Soup for all seasons


It’s not very often that I will think about eating soup during the warmer months, I would have smoothies for breakfast, lunch and dinner if I could! It’s just starting to cool down (a little!) here in Perth so I though now would be the perfect time to make a light, fresh soup that could be enjoyed anytime of the year. It went down an absolute treat and with all the garlic I’m hoping to fend of any colds coming my way for the next couple of weeks!

This broth is the perfect base for any vegetables, whatever the season. It’s early autumn here so I have used yu choy as the main leafy green but broccoli, bok choy, zucchini strips or Chinese cabbage would all be delicious. The hot broth is poured over the vegetables, cooking them lightly whilst still keeping everything fresh and crunchy.


Fragrant vegan soup

4 C salt reduced vegetable stock (home made is best but if your like me and didn’t have time a good quality one will be fine)

2 C water

8 spring onions, thinly sliced

1 T crushed ginger

6 garlic cloves, crushed

1 bunch of coriander, stalks and leaves washed

1 cinnamon stick

2 whole star anise

1 bunch yu choy

100g or two bunches of 100% buckwheat soba noodles

300g mushrooms

1 T extra virgin olive oil

1 T hoisin sauce

Thai basil leaves, bean sprouts, sesame seeds, chilli and radish to serve.


Pull the leaves off the coriander and reserve for serving. Thinly slice the stalks and had to a large pot along with the sliced spring onions, garlic, ginger, cinnamon, star anise, stock and water. Slowly bring to the boil and let simmer for 15 minutes.

Bring another pan of water to the boil and cook your soba noodles for 5 minutes, or until just tender. Drain and refresh under cool water. Set aside.

In the meantime, slice the mushrooms and fry in the olive oil. Once starting to soften add the hoisin sauce and cook for another minute or until nice and sticky and cooked through. Set aside.

Wash and slice your yu choy or whatever veggies you have chosen and set aside ready for serving.

You can either place everything on your table and let everyone dig in and construct their own soup or serve it up.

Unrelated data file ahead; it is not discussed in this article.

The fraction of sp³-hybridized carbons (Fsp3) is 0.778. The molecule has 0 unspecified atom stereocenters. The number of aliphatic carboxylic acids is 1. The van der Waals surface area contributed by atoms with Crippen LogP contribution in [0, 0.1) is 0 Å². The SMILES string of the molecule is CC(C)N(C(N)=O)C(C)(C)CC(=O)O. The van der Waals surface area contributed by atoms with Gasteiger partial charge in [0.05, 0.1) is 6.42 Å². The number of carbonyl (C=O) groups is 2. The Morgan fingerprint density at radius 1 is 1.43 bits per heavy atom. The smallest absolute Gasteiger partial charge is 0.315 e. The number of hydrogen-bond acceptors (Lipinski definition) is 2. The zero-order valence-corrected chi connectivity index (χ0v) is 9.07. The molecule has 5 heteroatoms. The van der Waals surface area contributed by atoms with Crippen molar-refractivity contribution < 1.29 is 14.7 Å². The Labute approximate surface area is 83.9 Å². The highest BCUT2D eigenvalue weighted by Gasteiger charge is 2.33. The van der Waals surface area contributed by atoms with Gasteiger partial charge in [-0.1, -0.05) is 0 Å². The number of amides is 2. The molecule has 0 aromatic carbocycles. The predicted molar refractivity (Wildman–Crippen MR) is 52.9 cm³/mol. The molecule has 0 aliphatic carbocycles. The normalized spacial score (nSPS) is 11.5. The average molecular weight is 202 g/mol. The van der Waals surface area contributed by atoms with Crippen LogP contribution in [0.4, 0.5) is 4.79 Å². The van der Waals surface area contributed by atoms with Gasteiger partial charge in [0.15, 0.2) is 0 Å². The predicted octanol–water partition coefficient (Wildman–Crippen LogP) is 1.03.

Either way, place the yu choy (or your choice of veg) in first followed by the noodles and then cover with steaming hot broth. Then top with your desired combination of fresh toppings.


Get creative and enjoy!

Indian Curry Night



As I sit here writing this my nose is tingling after I carelessly scratched it with my HOT chilli fingers. It’s not at all pleasant so I shall get to the point.. I have proclaimed Sunday nights to now be Curry Night in my home. This has come about due to my cravings for sensual curries after months in India feasting on the greatest food ever. Tonight we are having Eggplant Masala and Thoran, and I shall share my version of both these recipes on here.

I learnt both recipes at a cooking school in Fort Kochin, Kerala, a beautiful old Portuguese inspired village on the south west coast of India. I have adapted them to suite my taste and, of course, make them healthy but I think they still capture the vibrant flavours of South India.

Making a Garam Masala spice mix is essential if you intend on doing any sort of frequent Indian cooking. It will have such a greater depth of flavour than any store bought version. Once you have Garam Masala in your pantry, these recipes can be whipped up in a matter of minutes. Perfect for lazy sundays or mid week meals.


Masala Spice mix 

1 C cinnamon sticks

1/2 C whole cloves

1/2 C fennel seeds

8 whole cardamon pods

1 T whole pepper corns

Place all the spices into a high power blender, food processor or coffee girder and blend to a fine powder. Place in an airtight jar. Now you have a spice mix for impromptu curries.


Eggplant Masala 

3 T extra virgin coconut oil

1 onion

5 cloves garlic, crushed